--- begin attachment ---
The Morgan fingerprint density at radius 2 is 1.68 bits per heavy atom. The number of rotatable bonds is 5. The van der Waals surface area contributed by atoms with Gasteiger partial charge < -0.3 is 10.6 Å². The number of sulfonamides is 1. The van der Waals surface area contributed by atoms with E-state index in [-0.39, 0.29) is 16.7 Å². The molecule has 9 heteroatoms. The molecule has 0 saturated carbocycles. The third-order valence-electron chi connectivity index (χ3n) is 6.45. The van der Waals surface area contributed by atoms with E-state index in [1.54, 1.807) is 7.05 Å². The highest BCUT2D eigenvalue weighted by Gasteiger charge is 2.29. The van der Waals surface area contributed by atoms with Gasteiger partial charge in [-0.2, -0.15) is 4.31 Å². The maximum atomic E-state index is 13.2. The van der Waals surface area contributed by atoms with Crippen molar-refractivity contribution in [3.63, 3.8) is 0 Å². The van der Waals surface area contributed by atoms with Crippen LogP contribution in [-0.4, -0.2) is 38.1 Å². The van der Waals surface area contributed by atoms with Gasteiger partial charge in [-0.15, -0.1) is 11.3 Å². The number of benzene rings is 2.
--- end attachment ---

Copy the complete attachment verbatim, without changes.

The Morgan fingerprint density at radius 2 is 1.68 bits per heavy atom. The number of rotatable bonds is 5. The van der Waals surface area contributed by atoms with Gasteiger partial charge < -0.3 is 10.6 Å². The number of sulfonamides is 1. The van der Waals surface area contributed by atoms with E-state index in [-0.39, 0.29) is 16.7 Å². The molecule has 9 heteroatoms. The molecule has 0 saturated carbocycles. The third-order valence-electron chi connectivity index (χ3n) is 6.45. The van der Waals surface area contributed by atoms with E-state index in [1.54, 1.807) is 7.05 Å². The highest BCUT2D eigenvalue weighted by Gasteiger charge is 2.29. The van der Waals surface area contributed by atoms with Gasteiger partial charge in [-0.2, -0.15) is 4.31 Å². The maximum atomic E-state index is 13.2. The van der Waals surface area contributed by atoms with Crippen molar-refractivity contribution in [3.63, 3.8) is 0 Å². The van der Waals surface area contributed by atoms with Crippen LogP contribution in [-0.4, -0.2) is 38.1 Å². The van der Waals surface area contributed by atoms with Gasteiger partial charge in [-0.15, -0.1) is 11.3 Å². The number of benzene rings is 2.